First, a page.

What do you do, short of selling the place and moving, when you live in a two-story row house and need more room? Thousands of Washingtonians are caught these days in the bind of wanting to stay where they are for a variety of reasons (not the least of which is high mortgage interest rates). Row house dwellers often find theirs is a double bind -- besides cost pressures, zoning restrictions block them from building up or adding on to their houses.
Builder Dan Lowenthal has made a 30-year career out of solving such problems -- he simply digs additions under houses, converting cellars into remarkable living spaces.
Excavating under an existing house, particularly an old house, is not easy. It's a lot like coal mining: you have your mechanical digger and your pick and shovel -- and the danger of a cave-in. If you don't run into rock or water, the archeological side of such work makes life interesting. "I keep expecting to run into a dead body," says Lowenthal, tongue-in-cheek, "but usually all we find are old bottles -- liniments, patent medicines, that kind of thing."
Lowenthal is always seeking new ways to solve the problem of digging people out. Just now he's looking for what he calls a "laxative for rocks," a substance that will break up rocks without the dangers of blasting.
Another downstairs aficionado is Capitol Hill architect William Ward Bucher, who has helped design more than 30 different basement additions, including his own, that required some digging out.
"Digging out a basement is tricky business," says Bucher. "For example, most people aren't aware that below the foundation they see in their basements are footings, that is, broad piers that support the house. In digging down, if you don't have skilled people, they'll just knock off the side of a footing or remove it -- then you have real problems." A previous owner of Bucher's house, for example, knocked off the side of a footing; as a result, the back wall has a dramatically wavy look created by an instability Bucher is now trying to correct.
To reinforce weak or inadequate footings, both Lowenthal and Bucher recommend strong underpinning -- steel reinforcements and concrete that will shore up a building. If you don't know what you're doing, you could end up with a pile of rubble where your house should have been.
Water is undoubtedly the biggest problem in any basement. Lowenthal employs an elaborate technique of keeping water out. He installs a graveled drain around the interior of the footings that leads to a sump pump pit, if there is even the slightest sign that water is going to become a problem.
When you are digging a space that is deeper than its neighbors in a block of row houses, you're bound to run into water. Recognizing water's insidious nature, Lowenthal puts what he calls "bleeds" into the wall, providing the water with paths not harmful to the completed structure. When the contractor begins to build up the floor, he starts with a four-inch layer of gravel, covered with a polyethelene vapor barrier on top of which he pours a four-inch concrete floor. He may also put welded wire mesh into the floor for added strength.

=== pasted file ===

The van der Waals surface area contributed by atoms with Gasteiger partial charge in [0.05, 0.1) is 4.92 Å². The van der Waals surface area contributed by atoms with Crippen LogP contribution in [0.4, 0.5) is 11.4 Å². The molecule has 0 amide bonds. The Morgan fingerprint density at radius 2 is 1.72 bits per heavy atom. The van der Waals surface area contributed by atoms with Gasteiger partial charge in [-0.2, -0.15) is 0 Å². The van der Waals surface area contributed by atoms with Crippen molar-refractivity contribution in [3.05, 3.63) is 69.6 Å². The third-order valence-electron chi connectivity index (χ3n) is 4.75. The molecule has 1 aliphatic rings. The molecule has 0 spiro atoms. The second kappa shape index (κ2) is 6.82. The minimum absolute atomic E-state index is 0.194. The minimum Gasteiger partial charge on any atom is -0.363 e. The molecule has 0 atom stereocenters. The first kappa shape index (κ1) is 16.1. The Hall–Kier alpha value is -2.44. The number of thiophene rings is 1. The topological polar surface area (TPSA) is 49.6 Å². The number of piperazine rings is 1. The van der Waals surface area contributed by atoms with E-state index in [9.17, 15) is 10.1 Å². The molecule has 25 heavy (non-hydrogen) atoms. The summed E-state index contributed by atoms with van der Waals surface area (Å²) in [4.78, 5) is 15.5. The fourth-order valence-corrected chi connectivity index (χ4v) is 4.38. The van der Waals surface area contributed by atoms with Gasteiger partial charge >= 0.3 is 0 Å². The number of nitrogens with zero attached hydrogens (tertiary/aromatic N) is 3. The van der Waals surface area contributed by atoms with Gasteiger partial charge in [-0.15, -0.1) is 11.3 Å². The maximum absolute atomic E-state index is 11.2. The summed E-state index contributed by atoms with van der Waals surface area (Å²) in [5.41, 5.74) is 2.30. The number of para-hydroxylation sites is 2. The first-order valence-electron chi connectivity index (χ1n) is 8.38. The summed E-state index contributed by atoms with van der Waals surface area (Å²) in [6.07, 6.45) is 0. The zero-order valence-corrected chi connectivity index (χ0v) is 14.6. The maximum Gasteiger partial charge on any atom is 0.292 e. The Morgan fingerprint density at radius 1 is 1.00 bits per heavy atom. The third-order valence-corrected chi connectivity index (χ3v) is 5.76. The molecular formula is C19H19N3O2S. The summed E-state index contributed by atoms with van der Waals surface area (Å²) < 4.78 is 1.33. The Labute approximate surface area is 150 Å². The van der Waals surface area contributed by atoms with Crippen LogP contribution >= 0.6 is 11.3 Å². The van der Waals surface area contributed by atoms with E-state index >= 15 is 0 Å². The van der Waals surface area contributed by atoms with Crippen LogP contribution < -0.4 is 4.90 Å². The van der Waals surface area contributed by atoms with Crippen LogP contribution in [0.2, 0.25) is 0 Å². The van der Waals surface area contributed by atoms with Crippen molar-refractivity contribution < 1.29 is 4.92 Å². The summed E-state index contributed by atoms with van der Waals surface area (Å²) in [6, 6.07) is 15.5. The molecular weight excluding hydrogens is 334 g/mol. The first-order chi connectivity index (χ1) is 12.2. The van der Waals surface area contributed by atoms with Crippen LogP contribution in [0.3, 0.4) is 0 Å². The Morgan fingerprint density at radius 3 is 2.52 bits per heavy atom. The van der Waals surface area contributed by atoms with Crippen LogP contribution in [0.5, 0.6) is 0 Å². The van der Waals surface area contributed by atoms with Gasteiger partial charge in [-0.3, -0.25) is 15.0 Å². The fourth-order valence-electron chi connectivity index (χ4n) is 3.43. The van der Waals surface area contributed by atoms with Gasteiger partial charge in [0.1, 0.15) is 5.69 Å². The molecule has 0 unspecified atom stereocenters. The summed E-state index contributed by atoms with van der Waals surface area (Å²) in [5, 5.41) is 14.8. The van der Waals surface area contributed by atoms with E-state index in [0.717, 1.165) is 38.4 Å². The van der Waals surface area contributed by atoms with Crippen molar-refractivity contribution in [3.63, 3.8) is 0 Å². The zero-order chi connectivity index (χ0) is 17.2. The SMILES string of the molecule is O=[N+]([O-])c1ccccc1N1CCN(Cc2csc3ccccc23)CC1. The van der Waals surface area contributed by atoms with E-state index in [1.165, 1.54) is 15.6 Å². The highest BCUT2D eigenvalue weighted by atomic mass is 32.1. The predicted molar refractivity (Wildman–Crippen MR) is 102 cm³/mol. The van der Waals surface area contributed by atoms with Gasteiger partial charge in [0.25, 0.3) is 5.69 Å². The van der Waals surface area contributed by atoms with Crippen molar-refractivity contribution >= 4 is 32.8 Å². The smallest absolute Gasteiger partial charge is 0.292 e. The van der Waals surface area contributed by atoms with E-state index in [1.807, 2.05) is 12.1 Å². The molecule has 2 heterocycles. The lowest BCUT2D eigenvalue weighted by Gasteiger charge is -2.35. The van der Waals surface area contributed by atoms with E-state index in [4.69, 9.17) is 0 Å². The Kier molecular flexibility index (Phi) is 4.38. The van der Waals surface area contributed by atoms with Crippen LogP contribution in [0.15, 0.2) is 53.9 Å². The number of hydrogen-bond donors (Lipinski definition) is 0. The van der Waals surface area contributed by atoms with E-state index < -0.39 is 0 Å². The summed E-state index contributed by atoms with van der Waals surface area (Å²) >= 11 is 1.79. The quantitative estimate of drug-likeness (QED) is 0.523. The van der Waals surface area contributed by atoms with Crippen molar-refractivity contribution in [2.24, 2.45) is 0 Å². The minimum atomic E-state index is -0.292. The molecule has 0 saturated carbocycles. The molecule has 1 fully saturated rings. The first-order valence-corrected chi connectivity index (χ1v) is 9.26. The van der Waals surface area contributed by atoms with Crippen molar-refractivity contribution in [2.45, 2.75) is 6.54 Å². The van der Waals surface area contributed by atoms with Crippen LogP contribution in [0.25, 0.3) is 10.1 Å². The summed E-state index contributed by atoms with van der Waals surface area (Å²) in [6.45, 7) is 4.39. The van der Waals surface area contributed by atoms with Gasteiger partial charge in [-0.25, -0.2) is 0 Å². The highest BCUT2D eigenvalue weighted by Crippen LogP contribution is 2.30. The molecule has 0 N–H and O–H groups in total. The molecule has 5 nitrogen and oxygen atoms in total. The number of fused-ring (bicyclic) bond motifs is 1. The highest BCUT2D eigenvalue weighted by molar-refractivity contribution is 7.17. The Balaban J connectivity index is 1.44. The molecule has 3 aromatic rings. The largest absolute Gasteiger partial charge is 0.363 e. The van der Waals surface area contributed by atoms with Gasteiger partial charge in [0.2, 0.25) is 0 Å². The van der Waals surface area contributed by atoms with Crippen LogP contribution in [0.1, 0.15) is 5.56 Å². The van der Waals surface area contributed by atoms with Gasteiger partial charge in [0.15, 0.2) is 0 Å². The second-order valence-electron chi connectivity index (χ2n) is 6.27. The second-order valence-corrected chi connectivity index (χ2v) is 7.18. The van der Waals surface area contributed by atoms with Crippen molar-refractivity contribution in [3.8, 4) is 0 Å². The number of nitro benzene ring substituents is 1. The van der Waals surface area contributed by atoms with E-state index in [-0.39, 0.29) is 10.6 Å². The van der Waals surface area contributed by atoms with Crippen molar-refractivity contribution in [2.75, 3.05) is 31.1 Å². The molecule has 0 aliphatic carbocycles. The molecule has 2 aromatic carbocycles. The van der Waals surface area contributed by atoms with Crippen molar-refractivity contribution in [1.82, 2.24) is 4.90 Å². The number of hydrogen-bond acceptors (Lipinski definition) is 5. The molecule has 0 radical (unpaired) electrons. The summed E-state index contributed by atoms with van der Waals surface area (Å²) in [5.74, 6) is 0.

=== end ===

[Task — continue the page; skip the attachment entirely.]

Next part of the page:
Bucher recommends installing a floor drain to avoid a problem he encountered when his boiler burst: a layer of rusty water all over the basement floor.
A common use of a newly excavated basement, according to Bucher, is as a rental unit that will help carry the cost of rehabbing the upstairs. In one such basement, which already had the legal ceiling height (7 feet 2 inches), Bucher helped the owners excavate the living room area of the apartment to an eight-foot height.
"Just the difference of less than a foot made the stepdown living room seem as if it were 10 feet tall," recalls Bucher. He concealed the intrusive footings in the stairs around the lowered area.
The ways basements once dark and dank can be turned to full everyday use are endless. The excavation costs can run upwards of $9,000, depending on whether you use the less-expensive machine digger or have the work done by hand with pick, shovel and air hammer. The cost of finishing touches depends on how the space will be used and who does the work. But, according to Bucher, homeowners with an expansive yen can save from 20 to 40 percent of the price of building an addition of similar size simply by digging in. CAPTION: Picture 1, Capital Hill homeowners James Burk and Michael Tubbs have transfegured the front half of their once dark basement into an airy dining room that draws its light from windows looking out on a newly dug areaway and the street. The house can be entered through a new doorway leading into the dining room or through the original main entry, one floor up Tucked in the rear of the basement is the Kitchen. Moving the kitchen cleared the way for the installation of a handsome den and bar in the former kitchen area upstairs that opens to the back yard. Margaret Thomas; Picture 2, When the photograph was taken, Georgetown resident Penn Kemble was still deep into the excavation of his basement that will ultimately produce a home office and a guese room. "It was the only way I could increase my living space," Kemble said "I'm thrilled." He estimates the table project will cast him about $32,000. Margaret Thomas; Picture 3, An exterior view of the Burk-Tubbs house. Margaret Thomas; Picture 4, From the basement kitchen of the Burk-Tubbs house, stairs lead to the back yard. The gull catwalk gives access to the yard from the main floor. Margaret Thomas